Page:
…Ecobank closes branches, sacks workers
…A number of banks to miss current capitalisation of GHC120m
By Frederick ASIAMAH
This is an era of strategic decisions by commercial banks and financial institutions. It is also an era of bank takeovers, bank branch mergers and layoff of workers. Add to these the inability of several microfinance companies to promptly pay withdrawal requests of depositors.
These are happening within the context of an expanded economy that requires commercial banks to raise their capitalisation by, at least, a whopping 200%. There are proposals that the minimum capitalisation be raised from GHC120 million to GHC400 million by close of 2018.
The proposals are beginning to look frightening for some banking sector players, giving currency to arguments that the financial sector is not as resolute as has been portrayed.
Forget not that some financial institutions are also closing (merging) some of their branches.
Meanwhile, many microfinance institutions are said to be struggling in repaying deposits of customers, leading to some of them being blacklisted by the Bank of Ghana.
The latest development in the banking sector that has raised some concern is the decision by Ecobank Ghana to terminate the contracts of 181 “outsourced staff” and close 10 of its branches.
Some analysts believe this move is geared at freeing substantial funds for the bank to mobilise much-needed funds to finance the recapitalisation exercise that the Bank of Ghana is embarking on between now and close of next year.
The realignment or merger of branches that are close to each other is expected to greatly relief the bank in terms of its cost of production. Indeed, Rev. Patricia Sappor, Head of Corporate Communications at Ecobank, Ghana has admitted that “It is prudent for the bank to merge” branches.
Ecobank’s alibi is that “most” clients are moving onto digital platforms – the Masterpass QR which makes prompt payment possible, POS, ATMs, the Ecobank App and internet banking.
While the move by Ecobank makes business sense, analysts believe that such measures are being taken to sustain a financial sector that is gasping for breath – cash injection.
The dust has barely settled on the “GCB takes over UT and Capital banks” saga. Besides, it is being rumoured that seven more banks could be liquidated in the course of time.
The clearest indications of these are being given in the BoG’s talks about banks raising their capitalisation.
The capitalisation figures being rumoured are in the region of the cedi equivalent of about $100 million.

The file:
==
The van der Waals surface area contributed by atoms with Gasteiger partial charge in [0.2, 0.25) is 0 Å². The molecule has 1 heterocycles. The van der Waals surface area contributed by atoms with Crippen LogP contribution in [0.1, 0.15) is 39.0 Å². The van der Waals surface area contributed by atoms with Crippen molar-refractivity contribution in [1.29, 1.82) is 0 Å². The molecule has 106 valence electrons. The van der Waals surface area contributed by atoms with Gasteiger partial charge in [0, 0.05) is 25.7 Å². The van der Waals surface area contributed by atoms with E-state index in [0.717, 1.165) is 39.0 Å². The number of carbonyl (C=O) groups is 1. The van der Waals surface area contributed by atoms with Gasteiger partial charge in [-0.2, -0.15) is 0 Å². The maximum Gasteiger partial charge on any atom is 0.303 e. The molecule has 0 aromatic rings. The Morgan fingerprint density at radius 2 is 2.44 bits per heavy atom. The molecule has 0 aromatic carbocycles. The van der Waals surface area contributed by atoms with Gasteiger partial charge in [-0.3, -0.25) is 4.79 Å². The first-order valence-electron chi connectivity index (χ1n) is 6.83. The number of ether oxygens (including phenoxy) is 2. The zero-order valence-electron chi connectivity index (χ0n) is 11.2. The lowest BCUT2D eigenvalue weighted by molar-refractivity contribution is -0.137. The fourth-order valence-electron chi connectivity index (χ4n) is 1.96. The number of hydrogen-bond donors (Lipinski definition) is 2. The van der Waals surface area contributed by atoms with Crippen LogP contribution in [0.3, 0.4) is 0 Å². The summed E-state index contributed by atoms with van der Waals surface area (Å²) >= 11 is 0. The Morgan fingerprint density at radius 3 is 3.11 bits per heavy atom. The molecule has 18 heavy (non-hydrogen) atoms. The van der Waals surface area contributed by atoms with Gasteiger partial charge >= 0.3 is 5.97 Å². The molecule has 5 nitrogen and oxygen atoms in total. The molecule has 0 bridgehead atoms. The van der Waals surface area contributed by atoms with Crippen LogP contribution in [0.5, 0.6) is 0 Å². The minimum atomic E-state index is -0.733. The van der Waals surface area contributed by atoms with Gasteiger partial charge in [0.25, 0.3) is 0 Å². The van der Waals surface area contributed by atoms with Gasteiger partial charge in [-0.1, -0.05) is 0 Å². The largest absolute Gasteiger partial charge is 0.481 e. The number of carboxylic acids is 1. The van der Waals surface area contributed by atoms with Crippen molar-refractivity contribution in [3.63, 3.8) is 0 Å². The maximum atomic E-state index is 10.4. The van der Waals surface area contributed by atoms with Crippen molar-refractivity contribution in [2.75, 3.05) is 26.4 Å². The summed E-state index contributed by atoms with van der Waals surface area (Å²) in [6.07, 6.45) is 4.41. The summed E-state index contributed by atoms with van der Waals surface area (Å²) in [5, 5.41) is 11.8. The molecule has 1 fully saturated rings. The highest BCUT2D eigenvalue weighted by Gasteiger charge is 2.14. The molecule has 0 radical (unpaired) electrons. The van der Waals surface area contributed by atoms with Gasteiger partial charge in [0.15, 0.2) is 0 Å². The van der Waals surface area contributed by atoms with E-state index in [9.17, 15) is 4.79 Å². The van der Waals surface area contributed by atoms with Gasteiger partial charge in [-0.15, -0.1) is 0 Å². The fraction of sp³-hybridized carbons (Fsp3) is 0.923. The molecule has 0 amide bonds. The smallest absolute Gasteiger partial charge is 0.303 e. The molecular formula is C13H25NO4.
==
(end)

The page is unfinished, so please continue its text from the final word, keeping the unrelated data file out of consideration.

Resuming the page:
This is considered by some leaders of banks as too huge and must not be implemented at a go. Stagger it so that it does not affect most of the local banks because of most of them is stressed and can easily go down.
According to a JoyBusiness report last week, the troubled banks that had not met the current capital level of GHC120 million have up to September 20 to improve their position.
A pointer to the stress among local banks is a 2016 report on “Risk Management and Performance of Listed Banks in Ghana” which was authored by Eric Dei Ofosu-Hene and Peter Amoh, which was published in the European Journal of Business Science and Technology Volume 2, Issue 2).
Ofosu-Hene and Amoh wrote that “The overall risk index for individual banks listed on Ghana Stock Exchange (GSE) improved from an average of 25.93 in 2007 to a peak of about 33.3 in 2010 and steadily fell to about 26.54 in 2013 but with a sharp fall in 2014 hitting 8.58.”
The researchers explained that “This could be attributable to the harsh economic conditions in 2014 resulting from the major power outages facing many industries in the country and hence increasing banks risks exposures.”
They also stated that “…Non-indigenous Ghanaian banks were a lot safer than the indigenous Ghanaian banks. This could be as a result of the more strenuous prudential regulatory risk management frameworks which overseas banks are subjected to.”
In the BoG’s Banking Sector Report Vol. 2.3 published in July and covering developments in the Ghanaian banking sector as at the end of June 2017, the central bank observed that “The performance of the banking sector for the first half of 2017 was mixed with some key performance indicators pointing to better performance in June 2016 compared with June 2017.
“Most banking sector indicators declined in June 2017, but remained within the statutory or regulatory thresholds.”
On the positive side, “The industry also recorded strong total asset growth in June 2017 compared with the same period last year, driven by strong growth in investments and domestic assets. Gross advances also picked up in June 2017 compared with the June 2016 level.
“However, results of the credit conditions survey conducted by the Bank of Ghana in June 2017 also indicated net tightening in the credit stance of banks on loans to enterprises and households in the second quarter of 2017.
“In addition, the survey pointed to a decline in the industry’s inflation and lending rates expectations a year ahead due to sustained decline in inflation and general improved expectations regarding the performance of the economy.
“The key risk to the banking industry is the high stock of impaired assets to total loans as measured by the non-performing loans (NPLs) ratio. The industry’s NPL ratio increased between June 2016 and June 2017 driven by the energy related and other large non-oil related exposures.”
So, the question is: Is the banking sector sinking?